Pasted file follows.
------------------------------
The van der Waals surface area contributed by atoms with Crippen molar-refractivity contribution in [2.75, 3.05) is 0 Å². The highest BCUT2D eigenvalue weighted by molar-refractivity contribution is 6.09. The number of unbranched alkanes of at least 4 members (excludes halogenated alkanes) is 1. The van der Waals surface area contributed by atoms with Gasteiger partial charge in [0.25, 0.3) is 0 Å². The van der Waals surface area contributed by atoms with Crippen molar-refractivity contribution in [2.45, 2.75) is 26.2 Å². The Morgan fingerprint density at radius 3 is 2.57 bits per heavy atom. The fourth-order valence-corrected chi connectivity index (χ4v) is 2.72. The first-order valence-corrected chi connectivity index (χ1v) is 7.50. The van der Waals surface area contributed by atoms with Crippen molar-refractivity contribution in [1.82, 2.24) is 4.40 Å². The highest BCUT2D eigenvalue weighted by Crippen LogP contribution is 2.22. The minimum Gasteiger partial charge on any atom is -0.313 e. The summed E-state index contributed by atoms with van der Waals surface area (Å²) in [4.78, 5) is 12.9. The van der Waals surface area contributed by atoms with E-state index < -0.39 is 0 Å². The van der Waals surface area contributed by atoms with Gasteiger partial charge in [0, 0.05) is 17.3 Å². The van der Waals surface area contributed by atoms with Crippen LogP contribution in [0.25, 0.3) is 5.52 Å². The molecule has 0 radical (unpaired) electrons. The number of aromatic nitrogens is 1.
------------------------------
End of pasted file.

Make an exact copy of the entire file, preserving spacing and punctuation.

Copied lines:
The van der Waals surface area contributed by atoms with Crippen molar-refractivity contribution in [2.75, 3.05) is 0 Å². The highest BCUT2D eigenvalue weighted by molar-refractivity contribution is 6.09. The number of unbranched alkanes of at least 4 members (excludes halogenated alkanes) is 1. The van der Waals surface area contributed by atoms with Gasteiger partial charge in [0.25, 0.3) is 0 Å². The van der Waals surface area contributed by atoms with Crippen molar-refractivity contribution in [2.45, 2.75) is 26.2 Å². The Morgan fingerprint density at radius 3 is 2.57 bits per heavy atom. The fourth-order valence-corrected chi connectivity index (χ4v) is 2.72. The first-order valence-corrected chi connectivity index (χ1v) is 7.50. The van der Waals surface area contributed by atoms with Crippen molar-refractivity contribution in [1.82, 2.24) is 4.40 Å². The highest BCUT2D eigenvalue weighted by Crippen LogP contribution is 2.22. The minimum Gasteiger partial charge on any atom is -0.313 e. The summed E-state index contributed by atoms with van der Waals surface area (Å²) in [4.78, 5) is 12.9. The van der Waals surface area contributed by atoms with E-state index < -0.39 is 0 Å². The van der Waals surface area contributed by atoms with Gasteiger partial charge in [0, 0.05) is 17.3 Å². The van der Waals surface area contributed by atoms with Crippen LogP contribution in [0.25, 0.3) is 5.52 Å². The molecule has 0 radical (unpaired) electrons. The number of aromatic nitrogens is 1.